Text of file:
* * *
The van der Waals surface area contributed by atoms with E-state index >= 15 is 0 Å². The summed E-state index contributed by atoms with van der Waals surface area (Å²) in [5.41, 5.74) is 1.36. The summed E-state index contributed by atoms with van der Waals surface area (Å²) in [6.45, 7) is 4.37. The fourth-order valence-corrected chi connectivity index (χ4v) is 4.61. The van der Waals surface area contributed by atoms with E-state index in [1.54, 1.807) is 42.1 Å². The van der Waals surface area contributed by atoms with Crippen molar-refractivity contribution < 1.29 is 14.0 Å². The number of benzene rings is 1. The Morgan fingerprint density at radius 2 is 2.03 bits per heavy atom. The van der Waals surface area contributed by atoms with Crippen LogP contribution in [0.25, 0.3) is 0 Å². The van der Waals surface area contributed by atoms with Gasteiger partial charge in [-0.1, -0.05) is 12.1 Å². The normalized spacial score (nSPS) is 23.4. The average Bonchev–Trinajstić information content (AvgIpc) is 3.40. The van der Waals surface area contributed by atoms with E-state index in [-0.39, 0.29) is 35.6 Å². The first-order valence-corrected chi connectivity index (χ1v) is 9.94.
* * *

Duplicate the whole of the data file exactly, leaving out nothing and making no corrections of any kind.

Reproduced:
The van der Waals surface area contributed by atoms with E-state index >= 15 is 0 Å². The summed E-state index contributed by atoms with van der Waals surface area (Å²) in [5.41, 5.74) is 1.36. The summed E-state index contributed by atoms with van der Waals surface area (Å²) in [6.45, 7) is 4.37. The fourth-order valence-corrected chi connectivity index (χ4v) is 4.61. The van der Waals surface area contributed by atoms with E-state index in [1.54, 1.807) is 42.1 Å². The van der Waals surface area contributed by atoms with Crippen molar-refractivity contribution < 1.29 is 14.0 Å². The number of benzene rings is 1. The Morgan fingerprint density at radius 2 is 2.03 bits per heavy atom. The van der Waals surface area contributed by atoms with Crippen LogP contribution in [0.25, 0.3) is 0 Å². The van der Waals surface area contributed by atoms with Gasteiger partial charge in [-0.1, -0.05) is 12.1 Å². The normalized spacial score (nSPS) is 23.4. The average Bonchev–Trinajstić information content (AvgIpc) is 3.40. The van der Waals surface area contributed by atoms with E-state index in [-0.39, 0.29) is 35.6 Å². The first-order valence-corrected chi connectivity index (χ1v) is 9.94.